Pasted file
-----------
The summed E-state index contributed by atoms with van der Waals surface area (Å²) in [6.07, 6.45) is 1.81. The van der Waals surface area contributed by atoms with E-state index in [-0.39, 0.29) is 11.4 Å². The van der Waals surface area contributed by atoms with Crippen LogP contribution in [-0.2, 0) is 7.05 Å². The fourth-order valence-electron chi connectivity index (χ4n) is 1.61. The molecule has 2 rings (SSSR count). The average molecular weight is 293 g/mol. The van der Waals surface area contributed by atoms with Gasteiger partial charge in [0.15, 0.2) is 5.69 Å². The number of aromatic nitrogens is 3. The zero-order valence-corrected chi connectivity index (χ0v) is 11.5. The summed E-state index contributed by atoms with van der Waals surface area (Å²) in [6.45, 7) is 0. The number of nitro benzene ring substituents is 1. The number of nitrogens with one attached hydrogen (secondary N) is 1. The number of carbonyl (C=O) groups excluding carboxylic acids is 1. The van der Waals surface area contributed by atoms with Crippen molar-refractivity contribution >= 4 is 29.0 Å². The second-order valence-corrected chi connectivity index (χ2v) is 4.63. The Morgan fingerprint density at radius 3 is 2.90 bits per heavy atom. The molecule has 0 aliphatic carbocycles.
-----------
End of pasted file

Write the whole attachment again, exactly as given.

The summed E-state index contributed by atoms with van der Waals surface area (Å²) in [6.07, 6.45) is 1.81. The van der Waals surface area contributed by atoms with E-state index in [-0.39, 0.29) is 11.4 Å². The van der Waals surface area contributed by atoms with Crippen LogP contribution in [-0.2, 0) is 7.05 Å². The fourth-order valence-electron chi connectivity index (χ4n) is 1.61. The molecule has 2 rings (SSSR count). The average molecular weight is 293 g/mol. The van der Waals surface area contributed by atoms with Gasteiger partial charge in [0.15, 0.2) is 5.69 Å². The number of aromatic nitrogens is 3. The zero-order valence-corrected chi connectivity index (χ0v) is 11.5. The summed E-state index contributed by atoms with van der Waals surface area (Å²) in [6.45, 7) is 0. The number of nitro benzene ring substituents is 1. The number of nitrogens with one attached hydrogen (secondary N) is 1. The number of carbonyl (C=O) groups excluding carboxylic acids is 1. The van der Waals surface area contributed by atoms with Crippen molar-refractivity contribution >= 4 is 29.0 Å². The second-order valence-corrected chi connectivity index (χ2v) is 4.63. The Morgan fingerprint density at radius 3 is 2.90 bits per heavy atom. The molecule has 0 aliphatic carbocycles.